Few stats seem quite as random and nonsensical as head-to-head matchups. Logically, we expect a group of great players of the same generation -- like, say, those on a Hall of Fame ballot -- to be about as evenly matched as pitchers and hitters can get. And while that's often the case, you can still come across generational pitchers who could never solve the All-Star hitters of their era, and vice versa.
With 13 familiar faces from the 2000s and 2010s on this year's ballot, there are plenty of interesting head-to-head matchup numbers to examine. Take these eight, for example.
Barry Bonds vs. Curt Schilling
.263/.410/.638, 8 HR, 21 RBIs (100 PA)
Bonds offers no shortage of ridiculous matchup stats with the pitchers on the 2022 HOF ballot -- see also his .407 average against Tim Hudson -- but no one saw more of Schilling than he did, as their careers overlapped for 20 seasons. The eight home runs Bonds hit off Schilling in the regular season were his most against any pitcher. And while Bonds' two multi-homer games against Schilling look modest against his staggering career total (71), Schilling allowed just 15 over his entire career.
Manny Ramirez vs. Andy Pettitte
.391/.452/.652, 5 HR, 23 RBIs (104 PA)
Pettitte faced Ramirez more than any other batter in his career -- in this case, it's the downside of being on opposite sides of a divisional rivalry (Red Sox vs. Yankees) for the better part of a decade. Conventional wisdom states that more head-to-head at-bats favors the hitter, and in this case, it shows. No one had more hits (36) or RBIs against Pettitte, and in 104 plate appearances, Ramirez struck out just eight times against 10 walks. Meanwhile, his five home runs off Pettitte include one in the 1998 ALCS. Also worth a mention is Ramirez's one-time teammate and fellow 2022 Hall of Fame candidate David Ortiz, who slashed .343/.407/.500 in his career against the longtime Yankees lefty.
Ryan Howard vs. Tim Hudson
.343/.434/.686, 7 HR, 20 RBIs (83 PA)
Remember the late 2000s? If so, you may remember Howard’s unmatched ability to ruin any pitcher’s day. Hudson, mostly with the Braves, pitched to Howard, a career Phillie, 83 times -- more than any other pitcher, by a margin of 26 plate appearances. The seven homers Howard hit off of Hudson were his second-most against any pitcher and tied for the most any batter had against Hudson.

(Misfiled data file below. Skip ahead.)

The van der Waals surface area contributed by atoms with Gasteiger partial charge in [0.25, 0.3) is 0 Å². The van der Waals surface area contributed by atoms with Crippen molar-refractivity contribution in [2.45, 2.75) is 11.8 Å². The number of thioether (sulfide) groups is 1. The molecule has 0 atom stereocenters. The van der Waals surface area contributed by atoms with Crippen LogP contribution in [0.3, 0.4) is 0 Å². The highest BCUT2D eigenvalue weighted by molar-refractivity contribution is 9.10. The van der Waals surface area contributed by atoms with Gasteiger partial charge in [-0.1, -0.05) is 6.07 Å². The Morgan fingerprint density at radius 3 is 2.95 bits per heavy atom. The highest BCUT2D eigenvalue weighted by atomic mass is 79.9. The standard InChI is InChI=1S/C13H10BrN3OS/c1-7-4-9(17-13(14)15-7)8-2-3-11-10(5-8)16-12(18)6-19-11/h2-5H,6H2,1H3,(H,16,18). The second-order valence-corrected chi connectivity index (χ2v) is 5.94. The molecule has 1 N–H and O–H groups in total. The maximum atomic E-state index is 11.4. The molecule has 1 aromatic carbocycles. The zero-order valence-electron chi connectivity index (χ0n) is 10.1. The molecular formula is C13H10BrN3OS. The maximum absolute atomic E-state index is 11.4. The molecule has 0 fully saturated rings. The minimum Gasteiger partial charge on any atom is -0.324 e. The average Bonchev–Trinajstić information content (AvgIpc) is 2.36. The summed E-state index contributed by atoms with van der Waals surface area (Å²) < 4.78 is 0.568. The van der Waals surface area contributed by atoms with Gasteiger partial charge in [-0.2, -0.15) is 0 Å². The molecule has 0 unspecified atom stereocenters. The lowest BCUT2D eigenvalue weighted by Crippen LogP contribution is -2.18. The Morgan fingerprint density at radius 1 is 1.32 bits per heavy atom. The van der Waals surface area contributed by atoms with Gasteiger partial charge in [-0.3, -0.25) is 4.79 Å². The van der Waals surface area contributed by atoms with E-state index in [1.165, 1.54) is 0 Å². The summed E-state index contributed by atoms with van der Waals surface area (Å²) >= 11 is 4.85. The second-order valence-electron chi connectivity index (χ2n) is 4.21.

Alex Rodriguez vs. Joe Nathan
.500/.533/.929, HR, 3 RBIs (15 PA)
It's the smallest sample size on the list, but it's here for a reason. The Yankees were the chief architects of the Twins' postseason misfortune in the 2000s, and Rodriguez arrived in New York in 2004, the same year Nathan broke into Minnesota's bullpen. If Rodriguez's 7-for-14 line is a bit lean for your liking, consider that two of the five most pivotal plays in his career, ranked by championship win probability added, were hits against Nathan -- a double in Game 2 of the 2004 ALDS and a home run in Game 2 of the 2009 ALDS, each setting up a pivotal walk-off to give the Yankees a 2-0 series advantage. Talk about deeply unpleasant déjà vu.
Tim Lincecum vs. Jimmy Rollins
.180/.255/.220, 13 K (55 PA)
Rollins holds the distinction of being the first batter Lincecum ever faced in the Majors. He had a hit in that at-bat, but things were mostly downhill from there. The Phillies were going for their third consecutive pennant when they lost the 2010 NLCS to the Giants, a series in which Lincecum made two starts of seven or more innings and held Rollins to just one hit over six at-bats. That was very much on theme, as Lincecum steamrolled Rollins in most of their matchups, racking up 13 strikeouts to the nine hits Rollins had against him in his career -- seven of which were singles.
Jake Peavy vs. Andruw Jones
.048/.167/.048, 8 K (24 PA)
All of Jones' at-bats against Peavy came during the latter's Padres tenure, while he was busy posting a sub-3 ERA in four of his first seven seasons in the bigs. He was a tough customer, and he had Jones' number. Jones went 1-for-21 against Peavy, a .048 career average, for his second-lowest against any pitcher he faced at least 15 times.
Roger Clemens vs. Torii Hunter
.000/.067/.000, 15 K (30 PA)
Hunter is far from being the only great hitter who'd rather forget his at-bats against Clemens -- no one wins seven Cy Young Awards by being an easy matchup -- but his experience was, statistically, the greatest Clemens-related nightmare in the pitcher's 24-year career. In 11 games, Hunter compiled 30 plate appearances against Clemens and went an unfortunate 0-for-28 with two walks. Of over 300 batters with a career .000 average against Clemens, Hunter was far and away the one with the most opportunities. The next-closest batter went 0-for-21.
Mark Buehrle vs. Justin Morneau
.190/.234/.310, 6 K (64 PA)
The Twins and White Sox see an awful lot of each other, which meant that for the better part of a decade, Buehrle and Morneau could expect to match up at least once a year -- and they did, every year, from 2004-10. Those meetings heavily favored the southpaw Buehrle, who only tallied six strikeouts against the lefty-hitting Morneau, but managed to hold him to a measly .190 batting average with just three extra-base hits.